When players of the Herat womens’ football team began their career in Afghanistan, little did they know that one day they would play on the fields of the Italian national team.
Now, these women will have the chance to step onto the same grass with the likes of Giorgio Chiellini or Gianluigi Dommarumma in Italy’s Coverciano soccer centre. But for the Afghan all female team, the dream of standing shoulder to shoulder with Europe’s soccer champions comes at an immense personal cost.
After the upheaval that followed the Taliban takeover of their country last August, the three women and their coach fled Herat, leaving behind life as they knew it.
Burning their soccer uniforms
With the Taliban’s swift return to power following the US military withdrawal, the Herat footballers suddenly had a lot to fear: by engaging in a game traditionally associated with men, they defied the group’s strict interpretation of Islamic law.
Today the players, their male coach and some of their family members are among the Afghan refugees who have found a new home in Florence, a haven from the fear and uncertainty now gripping their country.
Like other Afghan women whose life choices went against the inflexible diktats of a male-dominated society, the footballers suddenly dreaded persecution at the hands of the Islamic group.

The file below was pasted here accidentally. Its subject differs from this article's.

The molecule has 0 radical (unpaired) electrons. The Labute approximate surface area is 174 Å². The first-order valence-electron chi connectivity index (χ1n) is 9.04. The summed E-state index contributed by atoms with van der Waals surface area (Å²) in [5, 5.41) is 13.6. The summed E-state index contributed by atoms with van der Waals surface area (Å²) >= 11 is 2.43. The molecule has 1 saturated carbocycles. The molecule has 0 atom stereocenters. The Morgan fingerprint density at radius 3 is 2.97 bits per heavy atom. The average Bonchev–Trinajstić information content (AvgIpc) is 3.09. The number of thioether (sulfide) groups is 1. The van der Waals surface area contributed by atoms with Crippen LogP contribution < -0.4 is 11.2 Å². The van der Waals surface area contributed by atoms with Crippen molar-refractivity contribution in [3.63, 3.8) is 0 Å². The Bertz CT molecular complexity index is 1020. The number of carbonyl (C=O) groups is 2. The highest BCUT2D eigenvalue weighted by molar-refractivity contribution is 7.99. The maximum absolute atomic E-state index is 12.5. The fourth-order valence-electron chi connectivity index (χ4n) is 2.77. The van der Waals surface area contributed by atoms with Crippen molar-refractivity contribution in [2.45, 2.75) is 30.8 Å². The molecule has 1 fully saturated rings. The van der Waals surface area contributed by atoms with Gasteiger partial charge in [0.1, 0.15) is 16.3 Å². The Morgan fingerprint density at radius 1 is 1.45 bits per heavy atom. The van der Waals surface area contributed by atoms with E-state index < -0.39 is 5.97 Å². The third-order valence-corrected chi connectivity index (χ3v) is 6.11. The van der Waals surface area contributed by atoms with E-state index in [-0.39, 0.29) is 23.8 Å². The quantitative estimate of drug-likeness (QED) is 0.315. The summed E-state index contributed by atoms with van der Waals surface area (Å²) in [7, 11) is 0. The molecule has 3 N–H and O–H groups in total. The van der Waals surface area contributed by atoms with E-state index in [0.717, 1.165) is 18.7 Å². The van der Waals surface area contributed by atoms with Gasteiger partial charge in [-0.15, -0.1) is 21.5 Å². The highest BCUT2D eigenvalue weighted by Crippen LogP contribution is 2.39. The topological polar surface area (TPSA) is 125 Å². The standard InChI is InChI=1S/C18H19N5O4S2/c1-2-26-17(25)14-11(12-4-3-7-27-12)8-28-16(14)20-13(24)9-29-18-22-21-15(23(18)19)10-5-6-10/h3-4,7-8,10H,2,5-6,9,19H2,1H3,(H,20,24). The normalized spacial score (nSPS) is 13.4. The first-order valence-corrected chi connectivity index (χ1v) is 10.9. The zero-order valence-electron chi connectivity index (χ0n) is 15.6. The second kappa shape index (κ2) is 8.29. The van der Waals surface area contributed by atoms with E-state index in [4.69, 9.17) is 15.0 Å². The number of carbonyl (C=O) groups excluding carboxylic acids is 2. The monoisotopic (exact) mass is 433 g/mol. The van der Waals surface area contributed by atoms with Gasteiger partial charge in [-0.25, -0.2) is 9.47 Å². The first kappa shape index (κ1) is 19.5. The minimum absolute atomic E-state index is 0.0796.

“For the Taliban, a girl can’t play soccer. We were warned to burn our uniforms to erase any clues of our past,” one of the three Herat footballers told Italian TV.
Although Afghanistan is now far away, she and her teammates — all in their early 20s — still need to be very cautious; pressed by safety concerns, they have opted not to disclose their identities nor show their faces to the media.
In Florence, safety at last
When the Taliban first governed Afghanistan in the late 1990s and before the 2001 US-led invasion, women were forbidden from getting an education and leaving the house unaccompanied, their faces and bodies hidden behind the full-body burqa.
Upon their return, Afghanistan’s new rulers have promised to respect the rights of women and girls but, for now, they have excluded them from their newly formed interim government. Many in the country remain sceptic and openly worry about their lives, a dread that in recent weeks has pushed thousands to attempt a dramatic escape.
The lucky ones who managed to leave Afghanistan can finally shake off those fears, says Dario Nardella, Florence Mayor and Eurocities President: “The girls of the Herat football team are in our city and they’re now safe. Now Florence will offer them new hope.”
The Tuscan city and its metropolitan area currently host 58 Afghan refugees but will welcome another 80 to 90 of them in the near future. “Florence is an open city. It has a long tradition of building bridges and bringing down walls, of hosting people who are struggling. It’s in our DNA,” Nardella remarks.
The mayor says that Florence has an established relationship with Herat and in recent years it was involved in a project for the creation of an urban plan in its city centre; offering refuge to the players and their coach was just a natural choice, he adds.